[Book Review] The Undomestic Goddess – Sophie Kinsella
I read all 400 pages of this paperback all in one day—practically in one sitting! However, this was not so much due to the fact that it was an exceptional read than it was due to the fact that I was terribly bored. Overall, while the novel was fairly successful at keeping me distracted from the reality of my ceaselessly mundane life, there were some pretty big flaws in it that would prevent me from reading it again anytime soon.
The Undomestic Goddess stars workaholic Samantha Sweeting who is so close to achieving her dream of becoming a partner at law firm Carter Spink when a terrible mistake threatens to ruin everything she has worked so hard for. She finds herself wandering in a state of shock until she reaches the home of the wealthy Geigers who mistakenly hire her as their new housemaid—a very huge mistake indeed considering she does not even know how to make toast or do the laundry. However, she slowly learns with the help of the (of course) very good-looking gardener and his mother and begins to grow as a person as she accepts this lifestyle. Considering this is a 400-page book as I’ve stated before, more trouble is bound to ensue, conflict that may again shake the foundations of her life, her new life as a housemaid. Is she going to have to say farewell to her romance with Nathaniel the gardener and her friendship with the eccentric Geigers? If you really want to know what happens, I suggest you read the novel, but you might want to finish reading this review first.
This book is a pretty easy read and definitely amusing at times with witty lines that come out of nowhere, making me smile. The characters are generally likeable and believable. Samantha Sweeting, like all of Sophie Kinsella’s heroines, is cute and charming—not to mention, a total wreck. There is also some good messages throughout the story that accompany her growth as a person from a high-strung lawyer who works way too much to a beloved housemaid who gets the weekends off to get some sun with her gorgeous new love interest. She learns a lot of things that are relevant in this time and age, such as, “Hey, ambition and money is good and all, but is it really worth you giving up your life and happiness?”
This book also has great descriptions of the yummy food she learns to cook and bake, making you want to just jump on the internet and find the recipes to try out for yourself. Remember, the way to a man’s heart is through his stomach. Forget that, wouldn’t you want to just cook some “braised lamb and baby onion assemblé with a fondant potato and goat’s cheese crust, accompanied by cardamom spinach puree” for yourself?! I don’t even like to eat lamb, but that sounds like a meal I would not hesitate to tackle.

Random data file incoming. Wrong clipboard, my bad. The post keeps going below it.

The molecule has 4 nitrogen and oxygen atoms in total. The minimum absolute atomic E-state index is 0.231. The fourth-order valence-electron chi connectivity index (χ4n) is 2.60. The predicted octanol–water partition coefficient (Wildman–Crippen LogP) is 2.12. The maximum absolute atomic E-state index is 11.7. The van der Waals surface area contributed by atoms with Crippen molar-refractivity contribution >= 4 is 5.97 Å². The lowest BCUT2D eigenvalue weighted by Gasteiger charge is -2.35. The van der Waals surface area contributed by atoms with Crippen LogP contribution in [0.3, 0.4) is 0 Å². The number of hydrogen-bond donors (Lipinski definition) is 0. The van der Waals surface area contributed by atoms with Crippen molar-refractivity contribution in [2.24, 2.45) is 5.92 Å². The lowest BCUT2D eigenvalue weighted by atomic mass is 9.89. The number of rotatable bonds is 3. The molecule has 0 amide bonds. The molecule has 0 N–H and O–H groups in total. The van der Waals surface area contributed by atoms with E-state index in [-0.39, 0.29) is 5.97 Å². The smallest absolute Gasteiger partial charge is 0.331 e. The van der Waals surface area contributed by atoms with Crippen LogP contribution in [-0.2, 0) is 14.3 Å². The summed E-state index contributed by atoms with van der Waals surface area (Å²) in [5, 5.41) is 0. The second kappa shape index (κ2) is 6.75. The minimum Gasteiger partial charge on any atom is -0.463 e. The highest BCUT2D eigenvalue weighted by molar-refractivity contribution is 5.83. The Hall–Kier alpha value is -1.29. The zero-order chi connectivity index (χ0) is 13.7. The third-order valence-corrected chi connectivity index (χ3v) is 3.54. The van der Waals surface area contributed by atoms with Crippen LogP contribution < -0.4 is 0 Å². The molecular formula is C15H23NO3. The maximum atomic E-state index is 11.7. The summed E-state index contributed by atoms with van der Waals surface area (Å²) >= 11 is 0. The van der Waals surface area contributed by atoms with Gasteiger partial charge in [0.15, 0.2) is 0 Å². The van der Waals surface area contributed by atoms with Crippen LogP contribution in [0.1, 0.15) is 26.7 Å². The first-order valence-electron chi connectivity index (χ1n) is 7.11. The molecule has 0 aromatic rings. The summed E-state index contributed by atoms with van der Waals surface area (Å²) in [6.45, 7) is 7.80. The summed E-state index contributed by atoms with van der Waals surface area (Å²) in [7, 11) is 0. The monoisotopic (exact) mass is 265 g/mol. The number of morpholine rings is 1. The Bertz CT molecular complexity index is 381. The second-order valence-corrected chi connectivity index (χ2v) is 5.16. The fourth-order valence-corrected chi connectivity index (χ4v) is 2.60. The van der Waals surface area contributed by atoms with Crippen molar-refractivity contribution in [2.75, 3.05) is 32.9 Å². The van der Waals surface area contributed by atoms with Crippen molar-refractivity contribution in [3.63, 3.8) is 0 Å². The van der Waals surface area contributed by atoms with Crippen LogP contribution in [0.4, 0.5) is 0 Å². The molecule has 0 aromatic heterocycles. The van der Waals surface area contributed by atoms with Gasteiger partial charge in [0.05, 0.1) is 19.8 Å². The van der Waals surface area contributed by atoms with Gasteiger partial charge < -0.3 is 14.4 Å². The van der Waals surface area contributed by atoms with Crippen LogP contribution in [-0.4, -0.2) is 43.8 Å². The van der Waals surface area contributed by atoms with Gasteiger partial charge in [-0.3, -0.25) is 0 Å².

Despite these few good aspects of the novel, there are many more flaws that cannot be ignored. The story just seems way too unrealistic. How stupid can the Geigers be, really? While Samantha and Nathaniel may be believable characters, the Geigers are a bit too eccentric for me to take them seriously. I’m sure there may be people like them in this universe, yes, but I’m not really buying their stupidity and naivety in this novel. How Samantha gets away with being their housemaid for the first few days despite her complete lack of relevant skills is beyond me. Yes, she has the money to fix her mistakes without them knowing and all, but this really is not sufficient for all her failures. This is probably why the Geiger characters were portrayed to be so clueless. They had to be clueless in order for the story to work. Well, let me tell you, it did not really work quite so well as Sophie Kinsella may have hoped.
Not only was the story unrealistic, everything was also expected. Even the big plot twist that threatens to change Samantha’s new lifestyle as a housemaid was expected. I called that many, many, many chapters beforehand. Lastly, it was just, too, hm … wishy washy? The end was just frustrating in some ways because Samantha could not make up her mind. She decides on one thing then decides on another; it just happens too often in a short amount of time to the point where I want to throw down the book and pretend I had finished it already.
Despite the fact that there are obviously some serious problems with the novel, I would still recommend that you try it out if you are ever really, truly bored (like I was that day). I mean, you can’t really expect anything more from a Sophie Kinsella novel, can you? You can’t expect something very deep and meaningful from the author since she is known for excelling in outrageous, comedic situations that would never happen in real life. So if you liked some of her previous works, I do recommend you try this one, as well. It is an easy read and good for some amusement. However, if you really want to get something out of a novel, something more profound or emotionally striking, then I strongly suggest picking up another book for now.